RB Ben Tate wasted little time in providing ammo for an SEC-Big Ten dominance debate.
Tate’s intentions didn’t seem to be giving Northwestern material for its bulletin board, but he certainly did so by questioning its team speed.
“It's good to be out there playing those Big Ten guys,” Tate said. “They're not as fast as the guys we're used to seeing. They're a four-down team – a 4-3 typical team – just a typical Big (Ten) team on defense. They're not too fast but they've got a pretty solid defense.”
DE Antoine Carter was more understated when asked the difference between the two conferences.
Yes, the junior thinks the SEC is better. At the same time, he seemed to have respect for Northwestern.
“A lot of players come from the Southeastern part of the states, so you know, in my opinion, I think that’s where the best talent is,” Carter said. “But you can’t look down at the Big Ten. This is my first time playing them, so I don’t know what to expect.”
Though Tate caught some attention with his early week comments, coaches have downplayed any confidence Auburn has. Tigers coach Gene Chizik has been effusive in his praise of Northwestern and offensive coordinator Gus Malzahn went out of his way to talk about how tough its defense has been.
Tate might find out about the Wildcats’ physicality.
That is, of course, assuming they can catch him.
BREAKING OUT: Carter considers the 2009 campaign to be his breakout.
It’s hard to argue.
The junior posted decent numbers down the stretch after spring knee surgery caused a slow start to the season. Carter finished with 4.5 tackles for loss and 27 total tackles.
He also earned a starting job for the final half of the season.
One of the biggest differences this season has been Carter’s ability to play the run. He came to Auburn as a pass-rush specialist, but has since added 20-plus pounds.
“You can look at the film and tell it’s a big difference from my previous years,” Carter said. “…Just being more physical.”
Though Carter has flourished in his new role, he looks forward to returning to his more natural pass-rush end once Antonio Coleman leaves this year.
When Carter does make the switch, he will do so with a modified look.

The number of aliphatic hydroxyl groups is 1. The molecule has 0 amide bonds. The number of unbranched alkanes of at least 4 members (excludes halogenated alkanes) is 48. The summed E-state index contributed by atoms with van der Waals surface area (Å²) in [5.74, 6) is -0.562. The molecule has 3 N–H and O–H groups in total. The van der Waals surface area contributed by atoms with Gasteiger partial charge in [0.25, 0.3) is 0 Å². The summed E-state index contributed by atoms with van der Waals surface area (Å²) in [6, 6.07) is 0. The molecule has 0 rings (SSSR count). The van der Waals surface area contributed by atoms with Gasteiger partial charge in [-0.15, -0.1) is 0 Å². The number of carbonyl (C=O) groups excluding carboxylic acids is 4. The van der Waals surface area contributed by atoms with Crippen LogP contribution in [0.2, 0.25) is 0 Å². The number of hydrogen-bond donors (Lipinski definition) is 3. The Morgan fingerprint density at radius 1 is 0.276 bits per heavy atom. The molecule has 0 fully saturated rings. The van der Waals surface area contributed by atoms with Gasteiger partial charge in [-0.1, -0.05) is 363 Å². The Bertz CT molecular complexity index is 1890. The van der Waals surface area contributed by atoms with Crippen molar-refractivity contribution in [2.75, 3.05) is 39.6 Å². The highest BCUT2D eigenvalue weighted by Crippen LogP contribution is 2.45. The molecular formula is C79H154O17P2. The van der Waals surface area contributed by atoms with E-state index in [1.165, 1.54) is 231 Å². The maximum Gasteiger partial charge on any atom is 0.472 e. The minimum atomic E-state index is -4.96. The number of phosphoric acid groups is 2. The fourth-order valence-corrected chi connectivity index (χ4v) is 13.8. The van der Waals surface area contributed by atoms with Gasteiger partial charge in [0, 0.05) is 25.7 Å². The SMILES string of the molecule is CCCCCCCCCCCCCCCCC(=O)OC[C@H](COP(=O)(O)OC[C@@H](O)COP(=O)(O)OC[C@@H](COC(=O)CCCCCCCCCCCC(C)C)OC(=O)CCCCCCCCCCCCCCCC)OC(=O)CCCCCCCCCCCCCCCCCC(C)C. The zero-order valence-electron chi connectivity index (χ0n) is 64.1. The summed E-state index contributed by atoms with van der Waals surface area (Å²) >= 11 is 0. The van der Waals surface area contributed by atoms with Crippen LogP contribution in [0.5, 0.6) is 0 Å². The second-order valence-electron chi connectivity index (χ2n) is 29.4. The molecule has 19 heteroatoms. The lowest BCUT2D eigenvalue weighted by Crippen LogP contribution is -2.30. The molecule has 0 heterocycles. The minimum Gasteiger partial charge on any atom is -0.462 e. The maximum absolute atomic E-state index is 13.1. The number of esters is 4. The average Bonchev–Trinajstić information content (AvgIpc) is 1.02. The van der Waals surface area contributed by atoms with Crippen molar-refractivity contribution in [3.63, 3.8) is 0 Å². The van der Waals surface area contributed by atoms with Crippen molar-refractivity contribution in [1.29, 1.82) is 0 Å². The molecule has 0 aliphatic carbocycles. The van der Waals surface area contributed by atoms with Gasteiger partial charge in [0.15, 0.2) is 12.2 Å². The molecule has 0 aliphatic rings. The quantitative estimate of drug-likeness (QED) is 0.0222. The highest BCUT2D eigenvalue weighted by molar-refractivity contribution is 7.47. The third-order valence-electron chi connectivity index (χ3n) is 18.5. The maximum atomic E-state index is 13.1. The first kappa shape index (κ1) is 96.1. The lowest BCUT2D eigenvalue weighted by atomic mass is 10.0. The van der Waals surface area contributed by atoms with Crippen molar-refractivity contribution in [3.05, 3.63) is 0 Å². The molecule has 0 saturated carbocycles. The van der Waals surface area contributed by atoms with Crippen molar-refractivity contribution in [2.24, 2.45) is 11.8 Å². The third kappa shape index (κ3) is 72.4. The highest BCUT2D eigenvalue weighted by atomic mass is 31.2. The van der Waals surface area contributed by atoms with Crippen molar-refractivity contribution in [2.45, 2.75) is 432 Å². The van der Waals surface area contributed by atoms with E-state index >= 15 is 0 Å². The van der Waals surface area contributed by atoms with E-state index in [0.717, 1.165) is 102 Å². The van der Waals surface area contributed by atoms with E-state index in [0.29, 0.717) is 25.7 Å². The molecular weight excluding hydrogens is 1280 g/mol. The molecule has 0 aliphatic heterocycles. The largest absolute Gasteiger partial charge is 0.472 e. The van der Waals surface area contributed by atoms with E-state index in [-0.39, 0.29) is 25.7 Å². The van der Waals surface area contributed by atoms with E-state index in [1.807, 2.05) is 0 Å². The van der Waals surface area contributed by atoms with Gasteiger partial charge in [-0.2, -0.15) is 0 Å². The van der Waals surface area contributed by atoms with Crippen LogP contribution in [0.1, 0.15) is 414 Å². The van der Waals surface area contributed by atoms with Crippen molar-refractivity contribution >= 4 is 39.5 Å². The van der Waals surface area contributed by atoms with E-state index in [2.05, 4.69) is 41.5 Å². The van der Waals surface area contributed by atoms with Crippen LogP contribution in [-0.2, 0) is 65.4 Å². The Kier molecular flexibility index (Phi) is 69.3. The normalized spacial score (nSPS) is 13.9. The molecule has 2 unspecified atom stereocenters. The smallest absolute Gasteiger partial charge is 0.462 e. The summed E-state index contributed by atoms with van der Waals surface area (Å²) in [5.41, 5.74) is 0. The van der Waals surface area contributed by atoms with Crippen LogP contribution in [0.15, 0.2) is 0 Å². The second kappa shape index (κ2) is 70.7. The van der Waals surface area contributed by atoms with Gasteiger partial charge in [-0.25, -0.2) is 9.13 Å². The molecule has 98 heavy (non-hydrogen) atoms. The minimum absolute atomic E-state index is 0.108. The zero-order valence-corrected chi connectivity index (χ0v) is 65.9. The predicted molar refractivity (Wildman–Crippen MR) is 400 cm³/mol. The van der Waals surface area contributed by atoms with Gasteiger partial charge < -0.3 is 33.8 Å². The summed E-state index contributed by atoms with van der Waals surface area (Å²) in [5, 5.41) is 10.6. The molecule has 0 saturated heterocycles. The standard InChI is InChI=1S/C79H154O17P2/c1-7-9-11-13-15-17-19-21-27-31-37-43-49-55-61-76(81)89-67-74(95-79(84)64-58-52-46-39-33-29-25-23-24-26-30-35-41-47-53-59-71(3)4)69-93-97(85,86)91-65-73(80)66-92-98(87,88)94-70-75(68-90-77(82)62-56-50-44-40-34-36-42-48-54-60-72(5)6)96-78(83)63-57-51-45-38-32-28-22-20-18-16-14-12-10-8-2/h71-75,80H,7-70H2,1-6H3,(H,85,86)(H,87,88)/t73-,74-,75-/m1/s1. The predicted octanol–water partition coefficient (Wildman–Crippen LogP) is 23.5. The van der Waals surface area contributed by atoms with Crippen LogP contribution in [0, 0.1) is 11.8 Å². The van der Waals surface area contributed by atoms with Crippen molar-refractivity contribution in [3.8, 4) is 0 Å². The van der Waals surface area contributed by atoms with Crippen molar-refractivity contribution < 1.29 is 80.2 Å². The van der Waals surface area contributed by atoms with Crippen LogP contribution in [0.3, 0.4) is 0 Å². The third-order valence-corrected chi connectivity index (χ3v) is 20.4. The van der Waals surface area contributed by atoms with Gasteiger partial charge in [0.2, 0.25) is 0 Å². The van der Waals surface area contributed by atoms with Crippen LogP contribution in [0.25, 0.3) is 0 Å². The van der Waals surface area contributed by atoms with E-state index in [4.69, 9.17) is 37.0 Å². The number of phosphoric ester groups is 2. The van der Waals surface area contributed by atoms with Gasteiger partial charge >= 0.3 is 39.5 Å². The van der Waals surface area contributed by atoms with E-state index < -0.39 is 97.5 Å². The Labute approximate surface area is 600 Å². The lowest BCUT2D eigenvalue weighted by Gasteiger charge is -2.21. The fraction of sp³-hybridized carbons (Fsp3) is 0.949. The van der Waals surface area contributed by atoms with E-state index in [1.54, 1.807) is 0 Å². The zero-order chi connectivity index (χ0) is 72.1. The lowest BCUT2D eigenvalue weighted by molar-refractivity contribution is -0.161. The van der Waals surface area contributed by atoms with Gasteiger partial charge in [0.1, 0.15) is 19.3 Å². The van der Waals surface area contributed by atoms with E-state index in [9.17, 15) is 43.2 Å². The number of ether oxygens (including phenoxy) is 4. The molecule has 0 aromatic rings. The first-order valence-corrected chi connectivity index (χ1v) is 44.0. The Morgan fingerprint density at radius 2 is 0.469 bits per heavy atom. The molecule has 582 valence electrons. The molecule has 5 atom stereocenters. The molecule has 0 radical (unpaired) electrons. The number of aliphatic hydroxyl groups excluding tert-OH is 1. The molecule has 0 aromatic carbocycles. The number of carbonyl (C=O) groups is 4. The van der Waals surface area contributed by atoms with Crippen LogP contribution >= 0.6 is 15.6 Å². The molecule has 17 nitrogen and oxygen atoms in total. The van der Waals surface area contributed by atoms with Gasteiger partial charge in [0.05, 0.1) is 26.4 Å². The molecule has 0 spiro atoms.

Carter is something of a tattoo sommelier, sporting an untold number of them. He plans to have two regrettable tattoos removed by the spring, though.
When Carter was a teenager, he had “HOT” inked under his right eye and “BOY” under his left eye. Carter’s father, a former military man, was not pleased with the development. Carter now refers to the decision as a “youthful mistake.”
He said the procedure to get the tattoos removed will be expensive, but worthwhile.
“It’s just professional reasons,” Carter said. “I’m going into the business world. Just people make their thoughts about you when they first look at you, so I don’t want anybody getting off to a wrong start about me.”
The good news is that when Carter gets the tattoos removed he said reporters, fans and teammates can still refer to him as “Hot” Carter.
LUTZ ON THE MOVE: Philip Lutzenkirchen will have a chance to win the starting tight end position this spring after Tommy Trott graduates.
During bowl preparation, though, the true freshman has taken time to become more familiar with the H-back spot.
Trott said with H-back Eric Smith missing Wednesday’s practice, Lutzenkirchen worked exclusively at the spot.
“I was happy to see him out there and really delivering blows,” Trott said. “He's not afraid of being physical.
“I guess it's because he's competing for time at a new spot where it really lit a fire under him (Wednesday) and he had one heck of a practice."
Chizik said Smith was “finishing up some academic appointments” Wednesday. He declined to clarify the status any further.
It seems Auburn might be looking for alternatives in the event Smith can’t play in the bowl game.
Lutzenkirchen isn’t the only option. Trott said Auburn also worked walk-on Jason King at the position as well as reserve OL Bart Eddins.
Though Eddins might seem like an illogical choice, Trott said he was impressed on Wednesday.
“He looked pretty good,” he said. “He's always been good as a pulling guard. He laid somebody out in the Tennessee game coming around there. Bart knows how to throw his weight around pretty well and move his feet pretty good.”
HOUSEKEEPING NOTE: I am leaving town for about a week to visit the in-laws and enjoy some pre-Christmas vacation before Outback Bowl preparations hit the road. I'll be here to give some updates.